Saturday, June 28, 2014

Shotgun Lovesongs by Nickolas Butler

Novels of friendship abound on bookstore and library shelves, but first time novelist Nickolas Butler is one of the few authors who has tackled the story of childhood male friendships that survive into adulthood. That he successfully set his story in fictional Little Wing, Wisconsin (near Eau Claire) makes the story all the more appealing to me.  An abandoned and shuttered large feed mill/grain elevator where the teenage boys and their dates hung out plays both a symbolic and physical role in the lives of the men as they enter their thirties.  Almost anyone who has grown up in a rural area can name a ramshackle mill, silo, barn, school or other building they remember from their childhood.  Perhaps,
dreams of being the hero that brings it back to life fill your mind, just as they did Kip.

So let's meet Kip first.  Gone from Little Wing the longest, Kip spent a decade in Chicago conquering the commodities market.  Now he's returned with his fiancee with two goals in mind: throw a wedding that will outshine anything ever witnessed in Little Wing and restore the dilapidated feed mill into an area attraction.   It will take Kip a long time to realize what his ego-fed dreams are doing to his marriage and his friendships.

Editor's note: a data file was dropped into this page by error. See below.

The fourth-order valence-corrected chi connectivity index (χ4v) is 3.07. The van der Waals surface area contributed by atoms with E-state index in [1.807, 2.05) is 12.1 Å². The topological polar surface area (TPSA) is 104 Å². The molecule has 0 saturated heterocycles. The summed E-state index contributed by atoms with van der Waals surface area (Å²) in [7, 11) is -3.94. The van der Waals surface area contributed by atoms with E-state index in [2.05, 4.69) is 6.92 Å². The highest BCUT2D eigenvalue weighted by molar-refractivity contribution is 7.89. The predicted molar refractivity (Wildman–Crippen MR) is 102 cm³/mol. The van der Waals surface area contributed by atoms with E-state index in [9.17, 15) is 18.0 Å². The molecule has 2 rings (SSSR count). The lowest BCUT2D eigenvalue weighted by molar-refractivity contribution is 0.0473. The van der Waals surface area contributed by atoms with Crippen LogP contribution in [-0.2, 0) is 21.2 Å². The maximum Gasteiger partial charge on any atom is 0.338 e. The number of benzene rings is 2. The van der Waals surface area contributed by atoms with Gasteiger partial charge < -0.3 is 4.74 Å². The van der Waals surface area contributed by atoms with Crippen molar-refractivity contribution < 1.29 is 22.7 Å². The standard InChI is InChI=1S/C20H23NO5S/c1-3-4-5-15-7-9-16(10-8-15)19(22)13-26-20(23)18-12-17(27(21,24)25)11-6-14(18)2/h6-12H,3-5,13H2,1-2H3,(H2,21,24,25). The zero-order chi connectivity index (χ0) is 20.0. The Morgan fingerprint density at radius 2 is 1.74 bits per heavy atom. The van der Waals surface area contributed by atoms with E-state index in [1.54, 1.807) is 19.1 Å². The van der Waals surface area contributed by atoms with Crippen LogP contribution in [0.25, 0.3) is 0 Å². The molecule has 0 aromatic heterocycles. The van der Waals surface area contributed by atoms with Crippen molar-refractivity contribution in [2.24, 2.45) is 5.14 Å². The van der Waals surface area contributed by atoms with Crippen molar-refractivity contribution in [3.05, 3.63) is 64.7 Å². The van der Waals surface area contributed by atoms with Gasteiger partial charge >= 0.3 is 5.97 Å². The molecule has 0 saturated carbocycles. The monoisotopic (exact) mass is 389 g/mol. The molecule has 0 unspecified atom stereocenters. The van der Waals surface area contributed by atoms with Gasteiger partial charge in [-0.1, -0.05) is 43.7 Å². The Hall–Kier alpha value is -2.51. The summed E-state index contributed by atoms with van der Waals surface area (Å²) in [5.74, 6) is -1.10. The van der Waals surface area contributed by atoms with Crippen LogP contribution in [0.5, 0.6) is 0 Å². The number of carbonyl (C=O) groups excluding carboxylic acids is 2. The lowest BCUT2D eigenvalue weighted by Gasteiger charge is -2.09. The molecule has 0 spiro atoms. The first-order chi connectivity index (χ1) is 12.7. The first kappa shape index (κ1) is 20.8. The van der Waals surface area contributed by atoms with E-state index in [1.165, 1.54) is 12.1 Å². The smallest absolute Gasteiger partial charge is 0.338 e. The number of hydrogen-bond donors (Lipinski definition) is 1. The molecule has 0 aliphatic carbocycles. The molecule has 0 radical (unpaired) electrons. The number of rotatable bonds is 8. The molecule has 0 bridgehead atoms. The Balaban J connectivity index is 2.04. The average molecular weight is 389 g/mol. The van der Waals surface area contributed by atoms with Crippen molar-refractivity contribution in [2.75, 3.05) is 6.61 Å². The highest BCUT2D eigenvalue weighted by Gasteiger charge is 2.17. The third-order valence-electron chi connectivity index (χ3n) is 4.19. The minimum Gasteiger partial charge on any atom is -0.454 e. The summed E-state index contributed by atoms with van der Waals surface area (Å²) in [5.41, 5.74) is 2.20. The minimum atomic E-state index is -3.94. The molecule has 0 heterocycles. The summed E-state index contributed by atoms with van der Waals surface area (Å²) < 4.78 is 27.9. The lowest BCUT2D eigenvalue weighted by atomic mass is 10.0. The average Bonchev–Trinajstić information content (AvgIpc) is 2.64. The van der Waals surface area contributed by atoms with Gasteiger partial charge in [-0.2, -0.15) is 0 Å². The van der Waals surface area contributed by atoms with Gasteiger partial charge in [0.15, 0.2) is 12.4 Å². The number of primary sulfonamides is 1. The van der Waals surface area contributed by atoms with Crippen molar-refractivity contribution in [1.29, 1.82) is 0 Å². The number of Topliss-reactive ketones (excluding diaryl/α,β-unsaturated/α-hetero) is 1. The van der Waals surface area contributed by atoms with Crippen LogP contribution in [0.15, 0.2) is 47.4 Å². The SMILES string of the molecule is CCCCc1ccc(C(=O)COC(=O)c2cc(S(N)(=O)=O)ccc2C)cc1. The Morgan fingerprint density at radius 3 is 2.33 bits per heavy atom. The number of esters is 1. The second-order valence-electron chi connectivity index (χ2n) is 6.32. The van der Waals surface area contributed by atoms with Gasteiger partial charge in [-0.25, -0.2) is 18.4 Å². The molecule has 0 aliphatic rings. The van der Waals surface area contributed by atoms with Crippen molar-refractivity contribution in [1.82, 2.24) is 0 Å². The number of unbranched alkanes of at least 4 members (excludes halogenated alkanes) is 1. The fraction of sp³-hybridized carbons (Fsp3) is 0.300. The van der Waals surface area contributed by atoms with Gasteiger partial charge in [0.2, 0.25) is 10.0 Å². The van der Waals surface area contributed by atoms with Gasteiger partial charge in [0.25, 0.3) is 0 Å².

Lee is probably the most famous citizen to come out of that area of Wisconsin, ever!! The early years after high school were spent on the road with one small bit band after another.   Then came SHOTGUN LOVESONGS his first successful solo album and Lee became an "instant success."
While his buddies watch from a distance, Lee travels the world, dates movie stars, and makes the cover of every tabloid magazine.  The old schoolhouse home and its acreage he keeps in Little Wing is his retreat, his only place of sanity.

Ronny, like Kip and Lee, also left Little Wing before his teen years were played out.  His reason - a chance on the rodeo circuit.  And for a few years, his name was right at the top, along with the best, but too many broken bones and concussions and too many empty booze bottles sent him back to Little Wing, a damaged man.  Best friends, Lee and Henry see that Ronny stays sober and safe, but he lives a mere shadow of what life should be for a thirty-something.

The final member of the quartet is Henry, the only one who has remained in Little Wing.  In his mid-twenties he took over the family farm from his father and married his high school sweetheart despite a brief break-up.  Two kids later, they are settled into the hard work sacrifice routine required by most farm families.  That Beth and Henry realize that they still love each other is a strength that both will need as four seemingly best friends gather once again in Little Wing.  Life has changed the four men; gone are the four inseparable buddies, but then maybe not.  Why not take a trip to Little Wing and find out?

Bookclubs, consider this for a future read, especially Wisconsin bookclubs. I love that the main characters were men which I think just underscored the major themes of friendship and loyalty.
Life may change us, but we need a sense of home and belonging, no matter who we are.  That sense of belonging does NOT mean we all have to move back to our home towns, nor should we consider it (as Kip will learn).  Although women, except for Beth, play background roles in this book. each one was a skillful creation who added just the right depth to the novel.
I look forward to Butler's next book.  Check out Butler's website to learn more about the book and the author.
Shotgun Lovesongs

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